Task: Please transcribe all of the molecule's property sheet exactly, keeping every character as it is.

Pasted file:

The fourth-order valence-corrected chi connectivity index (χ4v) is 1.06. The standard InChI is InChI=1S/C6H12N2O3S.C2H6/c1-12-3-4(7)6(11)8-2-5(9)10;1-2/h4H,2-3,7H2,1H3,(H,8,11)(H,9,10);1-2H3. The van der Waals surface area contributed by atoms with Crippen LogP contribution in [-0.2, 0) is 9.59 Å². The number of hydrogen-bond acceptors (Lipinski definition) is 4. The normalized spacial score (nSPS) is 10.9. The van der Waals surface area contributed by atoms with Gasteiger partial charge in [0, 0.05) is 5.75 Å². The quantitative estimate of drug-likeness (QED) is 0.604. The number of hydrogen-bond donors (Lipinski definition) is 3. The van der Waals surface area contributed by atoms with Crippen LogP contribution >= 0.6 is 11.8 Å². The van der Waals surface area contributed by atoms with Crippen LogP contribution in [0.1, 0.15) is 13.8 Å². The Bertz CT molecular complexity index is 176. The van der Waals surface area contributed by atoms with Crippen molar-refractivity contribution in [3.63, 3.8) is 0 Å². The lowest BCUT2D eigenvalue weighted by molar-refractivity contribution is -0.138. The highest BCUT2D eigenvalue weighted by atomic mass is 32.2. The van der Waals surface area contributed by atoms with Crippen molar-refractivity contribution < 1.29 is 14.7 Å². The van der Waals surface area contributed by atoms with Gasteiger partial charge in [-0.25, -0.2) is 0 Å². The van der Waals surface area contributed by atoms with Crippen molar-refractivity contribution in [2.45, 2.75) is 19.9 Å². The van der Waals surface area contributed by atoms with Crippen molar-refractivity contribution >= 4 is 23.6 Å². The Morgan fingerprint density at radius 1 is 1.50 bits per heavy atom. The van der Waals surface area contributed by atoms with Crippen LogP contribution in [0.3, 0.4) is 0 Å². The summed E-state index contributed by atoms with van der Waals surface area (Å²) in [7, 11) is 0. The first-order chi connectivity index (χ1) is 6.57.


The fourth-order valence-corrected chi connectivity index (χ4v) is 1.06. The standard InChI is InChI=1S/C6H12N2O3S.C2H6/c1-12-3-4(7)6(11)8-2-5(9)10;1-2/h4H,2-3,7H2,1H3,(H,8,11)(H,9,10);1-2H3. The van der Waals surface area contributed by atoms with Crippen LogP contribution in [-0.2, 0) is 9.59 Å². The number of hydrogen-bond acceptors (Lipinski definition) is 4. The normalized spacial score (nSPS) is 10.9. The van der Waals surface area contributed by atoms with Gasteiger partial charge in [0, 0.05) is 5.75 Å². The quantitative estimate of drug-likeness (QED) is 0.604. The number of hydrogen-bond donors (Lipinski definition) is 3. The van der Waals surface area contributed by atoms with Crippen LogP contribution >= 0.6 is 11.8 Å². The van der Waals surface area contributed by atoms with Crippen LogP contribution in [0.1, 0.15) is 13.8 Å². The Bertz CT molecular complexity index is 176. The van der Waals surface area contributed by atoms with Crippen molar-refractivity contribution in [3.63, 3.8) is 0 Å². The lowest BCUT2D eigenvalue weighted by molar-refractivity contribution is -0.138. The highest BCUT2D eigenvalue weighted by atomic mass is 32.2. The van der Waals surface area contributed by atoms with Crippen molar-refractivity contribution < 1.29 is 14.7 Å². The van der Waals surface area contributed by atoms with Gasteiger partial charge in [-0.25, -0.2) is 0 Å². The van der Waals surface area contributed by atoms with Crippen molar-refractivity contribution in [2.45, 2.75) is 19.9 Å². The van der Waals surface area contributed by atoms with Crippen molar-refractivity contribution >= 4 is 23.6 Å². The Morgan fingerprint density at radius 1 is 1.50 bits per heavy atom. The van der Waals surface area contributed by atoms with Crippen LogP contribution in [0.3, 0.4) is 0 Å². The summed E-state index contributed by atoms with van der Waals surface area (Å²) in [7, 11) is 0. The first-order chi connectivity index (χ1) is 6.57.